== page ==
Yemi Mobolade, a Nigerian immigrant and businessman with no political experience, will be the first elected Black mayor of Colorado Springs after he defeated Wayne Williams on Tuesday night in the city’s runoff contest.
Mobolade had received 57% of the vote to Williams’ 43% as of 7:15 p.m. Tuesday. Williams conceded at about 7:30 p.m. When the second batch of results was released shortly before 9 p.m., the percentages hadn’t shifted.
Mobolade will succeed Mayor John Suthers, a former federal prosecutor and Colorado attorney general who was term-limited, to become the city’s 42nd mayor.
Mobolade’s decisive victory represents a political earthquake in Colorado Springs, long known as a conservative stronghold. Williams is a Republican while Mobolade is unaffiliated.
The Unaffiliated is our twice-weekly newsletter peeling back the curtain on Colorado politics and policy.
Each edition is filled with exclusive news, analysis and behind-the-scenes coverage you won’t find anywhere else. Subscribe today to see what all the buzz is about.
Just a few years ago it would be hard to imagine someone other than a Republican leading the city. But cracks in Colorado Springs’ GOP streak have shown in recent years. In the November election, Democratic Gov. Jared Polis came within 4 percentage points of his GOP challenger, University of Colorado Regent Heidi Ganahl, in El Paso County. Several Democrats won state legislative seats in and around the city.
“Wow,” an incredulous Mobolade said to kick off his victory speech. “Wow. Wow. I am speechless.”
Mobolade, a married father of three, moved to Colorado Springs in 2010 and quickly became a leader in the business community. He cofounded two popular restaurants — The Wild Goose Meeting House and Good Neighbors Meeting House — in Colorado’s second-largest city and served as its small business development administrator. He was also the vice president of business retention and expansion for the Colorado Springs Chamber and Economic Development Corporation.
“This is our win,” Mobolade said. “We are Colorado Springs. It’s a new day in our beloved city. Do you believe that? Colorado Springs will be become an inclusive, culturally rich, economically prosperous, safe and vibrant city.”
Gov. Jared Polis, a Democrat, congratulated Mobolade.
“Congratulations to mayor-elect Yemi Mobolade on his victory,” Polis said. “I look forward to working with the mayor elect.”
Williams is currently a Colorado Springs city councilman. He served as Colorado’s secretary of state until early 2019 and before that was an El Paso County commissioner and the county’s clerk and recorder.
He said he wished Mobolade the best as mayor, noting that Republicans were split among candidates in the April 4 contest.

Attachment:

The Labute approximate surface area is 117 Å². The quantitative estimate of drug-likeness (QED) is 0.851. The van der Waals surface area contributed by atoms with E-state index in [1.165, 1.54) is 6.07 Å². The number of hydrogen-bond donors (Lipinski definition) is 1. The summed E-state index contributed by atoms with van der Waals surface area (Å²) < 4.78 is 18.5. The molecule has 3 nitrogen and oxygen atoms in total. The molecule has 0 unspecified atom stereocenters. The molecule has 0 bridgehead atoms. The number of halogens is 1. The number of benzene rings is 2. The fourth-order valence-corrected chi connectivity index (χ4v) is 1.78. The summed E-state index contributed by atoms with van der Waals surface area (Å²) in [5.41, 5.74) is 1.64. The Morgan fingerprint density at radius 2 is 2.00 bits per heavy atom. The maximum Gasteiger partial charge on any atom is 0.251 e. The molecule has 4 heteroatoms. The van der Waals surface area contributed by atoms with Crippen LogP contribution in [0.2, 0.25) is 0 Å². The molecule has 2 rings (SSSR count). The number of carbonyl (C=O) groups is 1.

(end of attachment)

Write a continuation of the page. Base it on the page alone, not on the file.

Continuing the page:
“I knew after the runoff was set that he had a substantial lead,” Williams said. “We closed the gap, but not enough… You had a number of Republicans running against each other in the first round, beating up on each other. And that had an effect that went into the second round.”
Williams outraised and outspent Mobolade in both the general election and Tuesday’s runoff.
Colorado Springs Forward PAC accounted for nearly half the $957,000 Williams raised for his campaign. It’s unclear where the group’s money comes from. A state PAC by that name hasn’t filed reports since December.
Mobolade received $80,000 from Accelerating Potential, a Colorado Springs business, in late April. But he relied much more on individual donors than giving from groups.
Mobolade’s average contribution was about $440, compared with nearly $3,160 for Williams.
Mobolade criticized Williams’ dependence on Colorado Springs Forward PAC for the bulk of his fundraising. Williams sent mailers saying “Protect your city, vote conservative Republican” and calling Mobolade a liberal.
An outside group, Citizens for Protecting Our Water, spent $240,000 to support Williams in the April 4 election. That organization received its money from Defend Colorado, a conservative political nonprofit that doesn’t reveal its donors and is what The Colorado Sun refers to as a dark-money group.
Another group, Colorado Springs for Ethical Government, spent nearly $400,000 against Williams in the April election. All of that group’s money came from a Denver limited liability company called Stand Against Monopolies.
But no groups reported independent spending for or against either mayoral candidate in Tuesday’s runoff.
Williams received the endorsement of The Gazette, the local newspaper, as well as Suthers and the unions representing Colorado Springs police officers and firefighters.
Turnout in the April 4 election this year was 35%, with 110,244 voters participating. Turnout for the May 2015 mayoral runoff, when Suthers, the outgoing mayor, was first elected, was 44%.
Mobolade received nearly 30% of the vote in the April 4 contest, while Williams received 19%. Third-place finisher Sallie Clark, a former El Paso County commissioner, received nearly 18%. Clark endorsed Mobolade. Former El Paso County Sheriff Bill Elder and others also endorsed him.
Leon Young was Colorado Springs’ first Black mayor, though he wasn’t elected to the position. Young was elevated to interim mayor in 1997 after the resignation of Mayor Bob Isaac.
Mobolade closed out his victory speech by announcing that his father passed his U.S. citizenship test just last week.
“Greater things are yet to come, greater things are still to be done in this city,” he said.
CORRECTION: This story was updated at 8:15 p.m. on Tuesday, May 16, 2023, to correct the spelling of Yemi Mobolade’s name.